Award-winning author, screenwriting specialist and writing tutor
Michéle first worked as a graphic artist and later as a production designer for films and TV commercials. She was a founder member of Free Film Makers, an anti-apartheid grouping of film-makers, directors and actors who created acclaimed independent documentaries and dramas.
From there she moved into documentary film chiefly as a researcher, before moving on to writing drama series and feature films.
She has also worked briefly as an egg peeler, waitress, columnist, pop-star, and historical film archivist.
Projects Michéle has originated, written or directed have been nominated for or won various awards, including an Oscar documentary and International Emmy nomination, a Mail & Guardian Short Films Prize, a Special Jury Award at Skip City International (Japan), a Banff World TV Award (Canada), a SAFTA (South African Film and Television Award), and the Andrew Murray – Desmond Tutu Prize.
Her work reflects her ongoing preoccupation with South Africa’s culture, politics and history through the medium of drama and story.
She lives in Cape Town with her husband, son and daughter.
What Hidden Lies, her first crime novel, and winner of the 2011 Crime Writers’ Association Debut Dagger Award was released in South Africa in June 2013 (published by Penguin Books). Hour of Darkness , second in the series was published by Penguin Random House in 2015.
Before Their Time
In the last book in the crime trilogy, Detective Persy Jonas tries to lay her childhood ghosts to rest.
Detective Persy Jonas returns to the crime ridden township where she grew up in search of the mysterious ‘N. Splinters’, who she suspects is the mother who abandoned her as a child. Only to find herself investigating the woman for murder.
After her suspension is dropped, Jonas requests a posting back to Ocean View Station, in the crime ridden township where she grew up, and which still holds so many painful memories from her past. The station is notorious for being a dysfunctional mess, but Persy has an ulterior motive for wanting the posting. She has received intel that Fred Splinters, the dangerous fugitive from her last case, is living there with his mysterious wife ‘N’, a woman Persy suspects is her long lost mother.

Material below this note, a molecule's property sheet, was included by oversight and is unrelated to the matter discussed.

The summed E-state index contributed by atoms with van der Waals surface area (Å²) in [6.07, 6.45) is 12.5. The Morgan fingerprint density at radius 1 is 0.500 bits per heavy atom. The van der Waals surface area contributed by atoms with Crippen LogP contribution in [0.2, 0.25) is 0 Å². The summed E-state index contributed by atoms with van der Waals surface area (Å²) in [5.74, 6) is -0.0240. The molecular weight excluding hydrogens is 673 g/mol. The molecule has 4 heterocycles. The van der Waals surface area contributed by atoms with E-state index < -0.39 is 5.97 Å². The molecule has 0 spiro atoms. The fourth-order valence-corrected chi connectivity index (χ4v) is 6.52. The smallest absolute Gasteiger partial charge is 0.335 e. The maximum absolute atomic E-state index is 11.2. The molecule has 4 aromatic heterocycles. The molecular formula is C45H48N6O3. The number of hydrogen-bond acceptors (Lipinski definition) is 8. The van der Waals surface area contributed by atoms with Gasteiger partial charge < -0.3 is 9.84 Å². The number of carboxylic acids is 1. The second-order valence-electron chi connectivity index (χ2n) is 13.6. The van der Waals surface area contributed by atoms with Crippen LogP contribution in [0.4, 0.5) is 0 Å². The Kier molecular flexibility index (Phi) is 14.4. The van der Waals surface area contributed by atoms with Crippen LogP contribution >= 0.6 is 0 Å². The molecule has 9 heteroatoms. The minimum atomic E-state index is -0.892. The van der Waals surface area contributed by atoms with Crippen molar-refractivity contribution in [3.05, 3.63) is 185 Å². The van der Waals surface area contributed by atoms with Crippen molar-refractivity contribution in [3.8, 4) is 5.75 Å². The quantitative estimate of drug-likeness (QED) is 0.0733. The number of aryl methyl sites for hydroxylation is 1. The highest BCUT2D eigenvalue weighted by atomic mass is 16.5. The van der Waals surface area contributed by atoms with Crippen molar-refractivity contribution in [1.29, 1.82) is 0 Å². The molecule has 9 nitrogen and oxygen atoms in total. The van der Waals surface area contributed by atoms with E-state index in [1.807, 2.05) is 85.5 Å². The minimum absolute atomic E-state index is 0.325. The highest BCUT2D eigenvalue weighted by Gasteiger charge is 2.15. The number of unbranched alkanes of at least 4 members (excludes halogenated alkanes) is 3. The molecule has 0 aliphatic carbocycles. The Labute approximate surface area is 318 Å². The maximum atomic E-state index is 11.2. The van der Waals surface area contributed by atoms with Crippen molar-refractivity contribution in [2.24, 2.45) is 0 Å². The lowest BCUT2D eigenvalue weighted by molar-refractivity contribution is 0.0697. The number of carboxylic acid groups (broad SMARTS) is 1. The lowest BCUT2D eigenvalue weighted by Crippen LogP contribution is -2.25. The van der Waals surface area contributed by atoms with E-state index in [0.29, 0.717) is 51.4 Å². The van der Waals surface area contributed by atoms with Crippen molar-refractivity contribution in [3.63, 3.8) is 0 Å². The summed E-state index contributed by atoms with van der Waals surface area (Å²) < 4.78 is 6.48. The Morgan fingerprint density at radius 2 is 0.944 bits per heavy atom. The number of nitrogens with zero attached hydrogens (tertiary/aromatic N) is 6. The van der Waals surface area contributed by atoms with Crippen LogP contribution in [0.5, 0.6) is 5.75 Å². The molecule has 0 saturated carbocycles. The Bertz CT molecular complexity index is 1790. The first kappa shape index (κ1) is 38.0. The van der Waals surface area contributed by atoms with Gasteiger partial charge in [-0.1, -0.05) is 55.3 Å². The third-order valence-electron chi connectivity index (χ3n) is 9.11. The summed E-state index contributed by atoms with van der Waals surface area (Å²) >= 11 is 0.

Once at the station Persy finds the residents of Ocean View, and neighbouring Masiphumelele, living in terror of a vicious killer nicknamed ‘Jakkals’. Meanwhile, Persy’s bête noir, the psychologist Marge Labuschagne, is working as a counsellor in Ocean View, caught up in helping a traumatised woman escape an abusive partner.
The horrific and violent death of Siya, the young son of an anti-drug activist is blamed on Jakkals. But the station botches the investigation, and Persy becomes embroiled in an internecine war with the hated station commander. The community, furious at the police’s failure to find the boy’s killer, vow to hunt down Jakkals themselves. The subsequent mob killing of an innocent man sparks repercussions throughout the racially separate areas of Kommetjie, Ocean View, and Masiphumelele—tensions that serve to heighten and exacerbate the tensions between them, but also bring unexpected kindnesses and mutual understandings to the fore.
As the violence and chaos escalate, there is another murder, and this time Persy’s investigation points to the mysterious ‘N. Splinters’, as the killer.
As the townships are cut off with burning barricades , Marge and Persy’s narratives collide, and the twenty-year old mystery that first brought them together, now reunites them in a dangerous game of cat and mouse against a terrifying killer.
Hour of Darkness
Readers familiar with Michéle Rowe’s exhilarating plot twists and authentic South African characters will love her latest spine-chilling thriller.
It’s Earth Hour. People worldwide are switching off their lights to mark the global energy crisis. In an exclusive housing estate outside Cape Town, violent criminals wage terror under cover of darkness.
When a woman and her baby are abducted, Detective Persy Jonas is brought onto the case. That very hour, a young female patient of psychologist Marge Labuschagne disappears from the same estate. Despite their combative relationship, Persy and Marge join forces.